Human Origins Leiden

  • Increase font size
  • Default font size
  • Decrease font size

About Us

E-mail Print PDF

IMG 5710_small

The Human Origins group at Leiden University studies the archaeology of hunter-gatherers, from the earliest stone tools in East Africa, 2.6 million years old, to the origin of sedentary societies towards the end of the last ice age. The study of the origin and development of the human niche is a pre-eminently interdisciplinary undertaking, and the University of Leiden accommodates prominent representatives of some of these disciplines. Combination of fieldwork and other types of study has taken members of our group all over the Old World, with our key fieldwork areas at the moment being situated in East Anglia (UK) and the Turkana Basin (see below).

There are three strands to our research of hominin behaviour, which has a heavy emphasis on the archaeology of Neandertals and other (earlier) Europeans.

The first consists of study of the formation, chronology and environments of Palaeolithic sites. Here, we cover the whole Palaeolithic, starting with Jose Joordens’ studies in the Turkana Basin, through the earliest occupants of northwestern Europe (fieldwork at Happisburgh 1, UK, Woerden, NL), Last Interglacial Neandertal activities at Neumark-Nord 2 (Germany) up to and including the archaeology of modern humans (e.g. at the Aurignacian site Breitenbach, Germany).

The second involves reconstruction of early hominin, Neandertal and early modern human behaviour, primarily on the basis of stone tools, fauna and spatial patterns. Earlier projects under this heading included studies of the early Middle Palaeolithic flint assemblages of Maastricht-Belvédère (the Netherlands) and the faunal remains from the German site Schöningen (Voormolen 2008). Currently, much attention is given to the interpretation of the rich record from the Last Interglacial site Neumark-Nord 2, and from the Homo erectus type locality Trinil (Dubois Collection, NCB Naturalis). An interesting new development consist of a comparative study of changes in the archaeological records of Tasmania and southwestern France, in cooperation with Dr Richard Cosgrove (La Trobe, Melbourne).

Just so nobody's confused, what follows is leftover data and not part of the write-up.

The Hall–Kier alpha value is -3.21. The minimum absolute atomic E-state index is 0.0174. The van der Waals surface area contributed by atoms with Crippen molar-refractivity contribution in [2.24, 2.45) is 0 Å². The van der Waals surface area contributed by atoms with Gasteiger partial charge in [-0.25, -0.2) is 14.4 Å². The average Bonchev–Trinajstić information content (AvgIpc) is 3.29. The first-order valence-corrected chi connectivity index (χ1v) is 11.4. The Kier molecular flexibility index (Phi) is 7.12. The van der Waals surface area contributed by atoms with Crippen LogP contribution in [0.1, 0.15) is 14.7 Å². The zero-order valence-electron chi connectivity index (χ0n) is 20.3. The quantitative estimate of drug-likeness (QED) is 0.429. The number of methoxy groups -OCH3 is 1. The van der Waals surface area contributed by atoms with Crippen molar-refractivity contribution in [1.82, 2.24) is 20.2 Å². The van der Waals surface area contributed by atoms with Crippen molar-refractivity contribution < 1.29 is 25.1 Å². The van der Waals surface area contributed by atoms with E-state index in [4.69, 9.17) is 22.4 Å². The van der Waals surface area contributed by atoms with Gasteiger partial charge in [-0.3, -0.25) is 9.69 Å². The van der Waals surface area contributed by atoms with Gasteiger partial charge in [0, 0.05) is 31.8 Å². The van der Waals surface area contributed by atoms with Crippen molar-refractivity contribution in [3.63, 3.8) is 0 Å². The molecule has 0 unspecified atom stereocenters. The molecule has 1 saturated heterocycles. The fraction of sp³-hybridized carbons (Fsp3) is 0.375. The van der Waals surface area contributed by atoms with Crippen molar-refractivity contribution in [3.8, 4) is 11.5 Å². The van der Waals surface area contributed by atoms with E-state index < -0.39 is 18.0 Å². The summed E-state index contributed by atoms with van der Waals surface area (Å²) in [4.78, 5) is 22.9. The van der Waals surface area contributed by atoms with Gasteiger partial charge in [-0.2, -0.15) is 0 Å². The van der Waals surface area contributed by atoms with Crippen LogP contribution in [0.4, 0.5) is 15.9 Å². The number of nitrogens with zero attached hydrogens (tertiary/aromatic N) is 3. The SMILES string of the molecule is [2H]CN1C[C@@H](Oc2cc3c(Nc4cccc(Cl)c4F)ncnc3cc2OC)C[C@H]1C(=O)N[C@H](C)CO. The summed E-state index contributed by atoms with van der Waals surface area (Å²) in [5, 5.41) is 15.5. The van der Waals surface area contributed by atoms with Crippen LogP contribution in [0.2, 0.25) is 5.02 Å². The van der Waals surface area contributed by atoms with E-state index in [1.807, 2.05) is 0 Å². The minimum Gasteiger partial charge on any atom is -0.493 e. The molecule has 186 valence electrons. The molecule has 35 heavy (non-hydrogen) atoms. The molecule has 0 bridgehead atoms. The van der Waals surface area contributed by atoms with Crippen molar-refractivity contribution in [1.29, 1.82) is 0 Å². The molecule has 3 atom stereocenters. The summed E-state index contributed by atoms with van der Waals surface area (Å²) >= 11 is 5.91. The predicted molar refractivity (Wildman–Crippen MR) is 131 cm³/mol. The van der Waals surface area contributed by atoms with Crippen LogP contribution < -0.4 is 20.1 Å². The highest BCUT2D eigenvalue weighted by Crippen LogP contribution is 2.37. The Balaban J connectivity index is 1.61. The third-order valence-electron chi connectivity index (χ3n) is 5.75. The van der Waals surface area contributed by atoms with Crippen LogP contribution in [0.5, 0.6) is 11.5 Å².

Studies of the Neandertal niche use theory and comparative data from evolutionary ecology, primatology and palaeoanthropology, for instance to address differences between the Neandertal and anatomically modern human record (e.g. see Elinor Croxall’s project).

We are a small group, with strategic cooperation/partnerships with other institutes within and outside of the Netherlands, for a selection see here. We are also very happy to cooperate with scientists who (officially) retired years ago from their university positions, but are still very active and in some cases, are the sole remaining representatives of once very strong disciplines within the Netherlands (e.g., the micromorphologist Dr Herman J. Mücher)